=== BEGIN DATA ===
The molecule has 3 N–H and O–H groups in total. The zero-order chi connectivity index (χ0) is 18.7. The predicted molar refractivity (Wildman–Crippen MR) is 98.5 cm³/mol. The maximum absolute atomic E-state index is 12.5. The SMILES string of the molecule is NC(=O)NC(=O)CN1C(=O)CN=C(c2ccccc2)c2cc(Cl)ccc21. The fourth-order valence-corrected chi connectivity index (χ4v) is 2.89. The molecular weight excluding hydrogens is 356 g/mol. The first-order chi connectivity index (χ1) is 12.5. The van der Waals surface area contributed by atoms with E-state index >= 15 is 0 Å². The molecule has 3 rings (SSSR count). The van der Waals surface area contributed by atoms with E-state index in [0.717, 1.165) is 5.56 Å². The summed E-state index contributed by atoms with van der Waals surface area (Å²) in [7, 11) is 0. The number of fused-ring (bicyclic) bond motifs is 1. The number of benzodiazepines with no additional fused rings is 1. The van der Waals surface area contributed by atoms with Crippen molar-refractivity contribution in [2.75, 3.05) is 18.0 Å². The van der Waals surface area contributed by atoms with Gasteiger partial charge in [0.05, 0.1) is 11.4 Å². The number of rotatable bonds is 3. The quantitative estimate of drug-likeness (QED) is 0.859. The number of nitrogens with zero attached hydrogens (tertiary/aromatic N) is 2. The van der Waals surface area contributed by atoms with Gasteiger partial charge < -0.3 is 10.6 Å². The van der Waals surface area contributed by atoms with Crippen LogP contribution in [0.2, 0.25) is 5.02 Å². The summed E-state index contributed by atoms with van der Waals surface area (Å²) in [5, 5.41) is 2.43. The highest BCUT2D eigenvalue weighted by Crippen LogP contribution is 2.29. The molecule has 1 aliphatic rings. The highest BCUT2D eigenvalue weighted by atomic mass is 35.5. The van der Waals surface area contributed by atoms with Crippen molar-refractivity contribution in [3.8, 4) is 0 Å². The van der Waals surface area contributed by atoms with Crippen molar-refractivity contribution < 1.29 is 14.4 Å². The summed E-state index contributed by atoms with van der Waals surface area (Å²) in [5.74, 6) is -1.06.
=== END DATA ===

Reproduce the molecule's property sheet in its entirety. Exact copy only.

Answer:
The molecule has 3 N–H and O–H groups in total. The zero-order chi connectivity index (χ0) is 18.7. The predicted molar refractivity (Wildman–Crippen MR) is 98.5 cm³/mol. The maximum absolute atomic E-state index is 12.5. The SMILES string of the molecule is NC(=O)NC(=O)CN1C(=O)CN=C(c2ccccc2)c2cc(Cl)ccc21. The fourth-order valence-corrected chi connectivity index (χ4v) is 2.89. The molecular weight excluding hydrogens is 356 g/mol. The first-order chi connectivity index (χ1) is 12.5. The van der Waals surface area contributed by atoms with E-state index >= 15 is 0 Å². The molecule has 3 rings (SSSR count). The van der Waals surface area contributed by atoms with E-state index in [0.717, 1.165) is 5.56 Å². The summed E-state index contributed by atoms with van der Waals surface area (Å²) in [7, 11) is 0. The number of fused-ring (bicyclic) bond motifs is 1. The number of benzodiazepines with no additional fused rings is 1. The van der Waals surface area contributed by atoms with Crippen molar-refractivity contribution in [2.75, 3.05) is 18.0 Å². The van der Waals surface area contributed by atoms with Gasteiger partial charge in [0.05, 0.1) is 11.4 Å². The number of rotatable bonds is 3. The quantitative estimate of drug-likeness (QED) is 0.859. The number of nitrogens with zero attached hydrogens (tertiary/aromatic N) is 2. The van der Waals surface area contributed by atoms with Gasteiger partial charge < -0.3 is 10.6 Å². The van der Waals surface area contributed by atoms with Crippen LogP contribution in [0.2, 0.25) is 5.02 Å². The summed E-state index contributed by atoms with van der Waals surface area (Å²) in [5, 5.41) is 2.43. The highest BCUT2D eigenvalue weighted by Crippen LogP contribution is 2.29. The molecule has 1 aliphatic rings. The highest BCUT2D eigenvalue weighted by atomic mass is 35.5. The van der Waals surface area contributed by atoms with Crippen molar-refractivity contribution in [3.8, 4) is 0 Å². The van der Waals surface area contributed by atoms with Crippen molar-refractivity contribution < 1.29 is 14.4 Å². The summed E-state index contributed by atoms with van der Waals surface area (Å²) in [5.74, 6) is -1.06.